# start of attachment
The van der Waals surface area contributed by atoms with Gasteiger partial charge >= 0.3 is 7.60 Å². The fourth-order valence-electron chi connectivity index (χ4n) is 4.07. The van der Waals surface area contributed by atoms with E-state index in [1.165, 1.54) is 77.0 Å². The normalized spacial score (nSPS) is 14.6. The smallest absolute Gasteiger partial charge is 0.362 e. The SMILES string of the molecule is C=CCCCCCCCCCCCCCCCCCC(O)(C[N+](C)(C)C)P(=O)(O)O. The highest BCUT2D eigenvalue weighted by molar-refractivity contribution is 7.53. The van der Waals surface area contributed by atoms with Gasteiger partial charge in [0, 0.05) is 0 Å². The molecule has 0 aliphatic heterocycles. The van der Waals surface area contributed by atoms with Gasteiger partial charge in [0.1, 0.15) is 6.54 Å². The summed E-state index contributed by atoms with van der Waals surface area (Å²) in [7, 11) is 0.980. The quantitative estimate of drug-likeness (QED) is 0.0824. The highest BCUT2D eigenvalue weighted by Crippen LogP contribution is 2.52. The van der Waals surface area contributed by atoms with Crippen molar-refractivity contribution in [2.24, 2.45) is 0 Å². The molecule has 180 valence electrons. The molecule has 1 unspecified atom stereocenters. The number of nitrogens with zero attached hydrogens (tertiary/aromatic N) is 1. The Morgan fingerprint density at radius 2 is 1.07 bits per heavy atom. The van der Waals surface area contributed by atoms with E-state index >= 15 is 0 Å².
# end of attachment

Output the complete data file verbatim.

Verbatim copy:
The van der Waals surface area contributed by atoms with Gasteiger partial charge >= 0.3 is 7.60 Å². The fourth-order valence-electron chi connectivity index (χ4n) is 4.07. The van der Waals surface area contributed by atoms with E-state index in [1.165, 1.54) is 77.0 Å². The normalized spacial score (nSPS) is 14.6. The smallest absolute Gasteiger partial charge is 0.362 e. The SMILES string of the molecule is C=CCCCCCCCCCCCCCCCCCC(O)(C[N+](C)(C)C)P(=O)(O)O. The highest BCUT2D eigenvalue weighted by molar-refractivity contribution is 7.53. The van der Waals surface area contributed by atoms with Gasteiger partial charge in [0, 0.05) is 0 Å². The molecule has 0 aliphatic heterocycles. The van der Waals surface area contributed by atoms with Gasteiger partial charge in [0.1, 0.15) is 6.54 Å². The summed E-state index contributed by atoms with van der Waals surface area (Å²) in [7, 11) is 0.980. The quantitative estimate of drug-likeness (QED) is 0.0824. The highest BCUT2D eigenvalue weighted by Crippen LogP contribution is 2.52. The van der Waals surface area contributed by atoms with Crippen molar-refractivity contribution in [2.24, 2.45) is 0 Å². The molecule has 180 valence electrons. The molecule has 1 unspecified atom stereocenters. The number of nitrogens with zero attached hydrogens (tertiary/aromatic N) is 1. The Morgan fingerprint density at radius 2 is 1.07 bits per heavy atom. The van der Waals surface area contributed by atoms with E-state index >= 15 is 0 Å².